June 19: Denver Business Hotels: Hip and Historic
The grand, gilded, crystal-chandeliered and mahogany-paneled American hotels built in the late 19th century aren't very welcoming to commercial travelers unless they're part of a chain with deep pockets. But the rare exception is the privately owned Brown Palace, the business and social epicenter of Denver since 1892. Also notable: The historic Oxford and the new, ultra-hip Luna.

May 29: Frontier Airlines Lowers Fares and Turns on the Charm
Add Frontier Airlines to the shortlist of U.S. air carriers giving flyers genuine in-flight friendliness and painless prices without Draconian restrictions. The Denver-based, nationwide carrier debunks the notion that a unionized airline with high operating costs can't compete with moneymakers like JetBlue, AirTran and Southwest.

May 22: How to Negotiate the Car-Rental Maze
Renting a car was a breeze in the ice age of travel before computers, Internet sites and long telephonic waits "on hold." Today, all car-rental companies and Internet travel agents try to convince you that they have the lowest prices, the greatest deals and the best and fastest service. Not true.

May 8: Get Your Travel Tips from the Airline-Travel Pros
Everyone listens to cooking hints from Wolfgang Puck, acting advice from Jack Nicholson and golfing tips from Tiger Woods. So what did I learn from airline consultants when they hit the road and travel? Answer: They're disloyal to brand names, tightfisted with their own money and hate wasting precious, billable time.

April 24: There's a Small Hotel
The new frontier of lodging is different: The incredibly shrinking luxury hotel with lavish touches at a reasonable room rate where someone might know your name. I've got details on a fancy new small place in Beverly Hills and Hampton Inn's new small-inn concept.

April 3: Is It Time to Dump Your Frequent-Flyer Miles?
David Currie just plunked down 120,000 Mileage Plus miles for two first-class United Airlines tickets to Hawaii. And not just because he wants a vacation. Currie is worried about the financial health of the airline industry. He figures he'd better use the miles or lose them. Here are some thoughts on the tricky matter of cashing in or holding on.

March 20: Tiny Tokyo Hotel Is a Landlocked Private Jet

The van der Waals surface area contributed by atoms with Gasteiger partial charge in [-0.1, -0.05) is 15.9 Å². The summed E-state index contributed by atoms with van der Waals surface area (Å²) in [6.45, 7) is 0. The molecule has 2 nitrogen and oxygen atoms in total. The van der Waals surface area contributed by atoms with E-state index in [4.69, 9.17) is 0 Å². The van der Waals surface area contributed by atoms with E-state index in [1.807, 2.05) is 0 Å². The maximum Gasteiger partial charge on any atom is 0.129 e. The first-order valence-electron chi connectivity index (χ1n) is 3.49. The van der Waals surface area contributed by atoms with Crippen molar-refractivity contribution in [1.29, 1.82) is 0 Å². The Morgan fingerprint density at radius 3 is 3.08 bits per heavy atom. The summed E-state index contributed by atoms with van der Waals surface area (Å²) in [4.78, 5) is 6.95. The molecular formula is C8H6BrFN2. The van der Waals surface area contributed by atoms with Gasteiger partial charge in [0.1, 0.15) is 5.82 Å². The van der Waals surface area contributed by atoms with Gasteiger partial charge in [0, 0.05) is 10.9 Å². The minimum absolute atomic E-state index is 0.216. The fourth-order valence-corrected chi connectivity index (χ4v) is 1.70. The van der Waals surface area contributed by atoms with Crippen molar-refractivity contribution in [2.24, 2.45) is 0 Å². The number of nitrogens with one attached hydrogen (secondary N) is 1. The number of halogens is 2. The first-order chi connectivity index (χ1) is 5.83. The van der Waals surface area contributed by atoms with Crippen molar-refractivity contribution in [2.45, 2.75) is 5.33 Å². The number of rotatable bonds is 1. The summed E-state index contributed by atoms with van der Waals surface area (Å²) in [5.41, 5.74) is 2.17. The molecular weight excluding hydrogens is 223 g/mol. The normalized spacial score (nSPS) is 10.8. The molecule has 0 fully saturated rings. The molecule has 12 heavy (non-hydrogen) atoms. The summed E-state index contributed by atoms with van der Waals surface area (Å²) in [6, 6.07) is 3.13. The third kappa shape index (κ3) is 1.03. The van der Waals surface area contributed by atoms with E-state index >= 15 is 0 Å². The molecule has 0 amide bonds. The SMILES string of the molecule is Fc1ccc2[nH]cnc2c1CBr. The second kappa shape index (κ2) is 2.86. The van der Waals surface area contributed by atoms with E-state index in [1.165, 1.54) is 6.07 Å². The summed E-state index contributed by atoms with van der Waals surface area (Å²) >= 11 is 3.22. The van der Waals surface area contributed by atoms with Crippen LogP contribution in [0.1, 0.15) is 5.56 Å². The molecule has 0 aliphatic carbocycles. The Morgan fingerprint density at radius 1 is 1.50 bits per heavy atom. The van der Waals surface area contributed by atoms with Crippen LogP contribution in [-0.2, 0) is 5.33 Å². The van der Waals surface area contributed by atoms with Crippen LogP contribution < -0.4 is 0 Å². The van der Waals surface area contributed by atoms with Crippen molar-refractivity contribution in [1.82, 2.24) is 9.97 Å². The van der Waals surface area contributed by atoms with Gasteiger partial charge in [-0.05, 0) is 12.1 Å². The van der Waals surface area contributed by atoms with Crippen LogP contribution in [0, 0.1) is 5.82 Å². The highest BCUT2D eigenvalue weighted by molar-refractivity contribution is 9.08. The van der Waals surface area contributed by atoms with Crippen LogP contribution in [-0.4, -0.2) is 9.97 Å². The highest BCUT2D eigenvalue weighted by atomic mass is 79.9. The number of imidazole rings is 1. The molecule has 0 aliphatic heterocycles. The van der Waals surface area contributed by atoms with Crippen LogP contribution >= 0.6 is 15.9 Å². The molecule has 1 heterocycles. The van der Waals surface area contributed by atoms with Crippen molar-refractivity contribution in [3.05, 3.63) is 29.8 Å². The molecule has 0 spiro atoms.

Hidden away on just five floors of a 31-story office tower smack in the center of Tokyo's hyperkinetic business district is the hotel industry's answer to the private jet. Indeed, the six-month-old, 57-room Four Seasons Tokyo at Marunouchi is an experiment in hospitality.

March 6: Food, Inglorious In-Flight Food
Bank robbers, drug traffickers and other federal prisoners eat better, healthier food than economy-class passengers on U.S. airlines. But how do the real pros--chefs and food experts--sate their appetite on the road? It shouldn't surprise you to learn that most of them bring their own meals on board.

February 20: Genuine Bargains, Sweet Deals, Smart Services
Not all the news bombarding travelers today is bleak. Amid the chorus of bankruptcies and cutbacks are newsworthy nuggets of genuine bargains, sweet deals and smart services that are often ignored or never fully disclosed.

February 6: Shanghai's Plush Red Carpet for Travelers
It's almost impossible to believe that you could check into the opulent new Four Seasons Hotel in Shanghai for a full week at the same price you'd pay for a single night in the chain's flagship in New York. But a traveler recently paid $100 a night in Shanghai while the quoted rate in New York is $695 a night. From fancy new hotels to $2 cab rides, everything is inexpensive in frenetic Shanghai.

January 30: All Nippon Airways: Another Worthy Japanese Import
Japan has sold Americans on its cars, cameras, computers and sushi, but its airlines have never really won the hearts and wallets of Asia-bound Yankee travelers. Now, however, some frequent flyers who book U.S flag carriers out of loyalty to their mileage programs are kicking the habit and flying Japan's two homegrown international carriers. Prices can be lower and the in-flight service is culturally far more polite and attentive.

January 16: Cracking the Code on Low-Priced Fares
Most travelers are numbed by the flood of catastrophic news hammering the major airlines today, so here are some glad tidings: Sky-high business fares are falling and will likely keep dropping. Plus, ridiculous buying requirements like Saturday-night stayovers are starting to disappear.

January 2: Vancouver's Boutique Hotel of the Future
Among serious travelers, the phrase "boutique hotel" is code for Spartan rooms, few comforts and a just-be-grateful-I'm-serving-you attitude. No surprise then that general manager David Currell is struggling to find a different description for his 5-month-old, 97-room Opus Hotel in Vancouver, British Columbia. I'm just back from a visit and think I may have seen the hotel of the future.

Copyright 2001-2004 by Chris Barnett. All rights reserved.
A note to editors: This column is available biweekly through Copley News Service. Contact: Glenda Winders.